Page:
Dismiss Notice
Join Physics Forums Today!
The friendliest, high quality science and math community on the planet! Everyone who loves science is here!

Antimatter in space?

  1. Jan 19, 2005 #1
    I've read that in 1977, scientists approximated that there is a deposit of antimatter in the center of our galaxy. How could antimatter exist freely in space while coming into contact with matter? I know that once antimatter and matter come into contact, they are destroyed immediately while releasing a large amount of energy. Does anyone have an explanation for this?

    Source: http://science.howstuffworks.com/antimatter1.htm
     
    Last edited: Jan 19, 2005
  2. jcsd
  3. Jan 20, 2005 #2

    Nereid

    User Avatar
    Staff Emeritus
    Science Advisor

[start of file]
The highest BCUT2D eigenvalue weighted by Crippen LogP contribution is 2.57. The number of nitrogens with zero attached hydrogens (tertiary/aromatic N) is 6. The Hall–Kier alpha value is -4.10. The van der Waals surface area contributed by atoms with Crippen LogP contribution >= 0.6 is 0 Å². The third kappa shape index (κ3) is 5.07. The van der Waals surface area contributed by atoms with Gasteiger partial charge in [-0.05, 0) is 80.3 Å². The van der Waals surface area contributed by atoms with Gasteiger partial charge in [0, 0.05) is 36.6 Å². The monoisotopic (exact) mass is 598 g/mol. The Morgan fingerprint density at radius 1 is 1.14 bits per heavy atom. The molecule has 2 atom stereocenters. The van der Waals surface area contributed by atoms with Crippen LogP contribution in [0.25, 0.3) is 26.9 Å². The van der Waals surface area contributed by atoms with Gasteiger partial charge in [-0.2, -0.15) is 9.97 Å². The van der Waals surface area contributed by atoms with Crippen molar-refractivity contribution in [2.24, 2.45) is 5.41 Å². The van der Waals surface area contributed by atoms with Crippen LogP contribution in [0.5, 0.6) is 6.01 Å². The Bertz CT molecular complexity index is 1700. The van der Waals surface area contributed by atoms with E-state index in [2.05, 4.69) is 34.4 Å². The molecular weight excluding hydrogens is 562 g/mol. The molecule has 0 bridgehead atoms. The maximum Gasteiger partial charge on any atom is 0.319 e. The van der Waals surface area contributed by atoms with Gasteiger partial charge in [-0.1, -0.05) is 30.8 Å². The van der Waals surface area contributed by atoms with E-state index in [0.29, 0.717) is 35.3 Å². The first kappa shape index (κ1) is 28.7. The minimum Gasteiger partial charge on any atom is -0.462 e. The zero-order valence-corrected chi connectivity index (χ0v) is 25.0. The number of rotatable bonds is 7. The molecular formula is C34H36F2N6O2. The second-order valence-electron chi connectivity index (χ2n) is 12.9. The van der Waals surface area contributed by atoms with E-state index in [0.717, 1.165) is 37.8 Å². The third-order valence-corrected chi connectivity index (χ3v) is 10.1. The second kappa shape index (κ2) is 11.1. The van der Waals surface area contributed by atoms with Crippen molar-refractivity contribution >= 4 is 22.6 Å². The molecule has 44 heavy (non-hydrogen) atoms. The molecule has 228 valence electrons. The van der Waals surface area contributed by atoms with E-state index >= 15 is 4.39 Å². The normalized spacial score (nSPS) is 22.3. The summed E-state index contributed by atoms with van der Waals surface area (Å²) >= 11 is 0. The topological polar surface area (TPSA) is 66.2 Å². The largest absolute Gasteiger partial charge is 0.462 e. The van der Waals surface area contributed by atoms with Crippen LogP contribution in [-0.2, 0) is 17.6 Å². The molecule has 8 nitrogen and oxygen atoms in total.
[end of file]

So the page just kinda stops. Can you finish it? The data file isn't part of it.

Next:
Gold Member

    http://astro.estec.esa.nl/Integral/POMJan2004.html [Broken]

    As to how positrons (the only anti-matter observed to date, other than anti-protons etc in cosmic rays) can exist without being annihilated ... if the space density of matter is low (say, < 10^3 electrons/cm^3), positrons can 'sit around' for a long time before they meet their nemises (electrons).
     
    Last edited by a moderator: May 1, 2017
  4. Jan 20, 2005 #3
    Thank you for the information! :smile:
     
Know someone interested in this topic? Share this thread via Reddit, Google+, Twitter, or Facebook




Similar Discussions: Antimatter in space?
  1. Antimatter in Universe (Replies: 8)

  2. Quasars and Antimatter (Replies: 4)

  3. Antimatter sun (Replies: 17)

  4. Antimatter universe (Replies: 5)

Loading...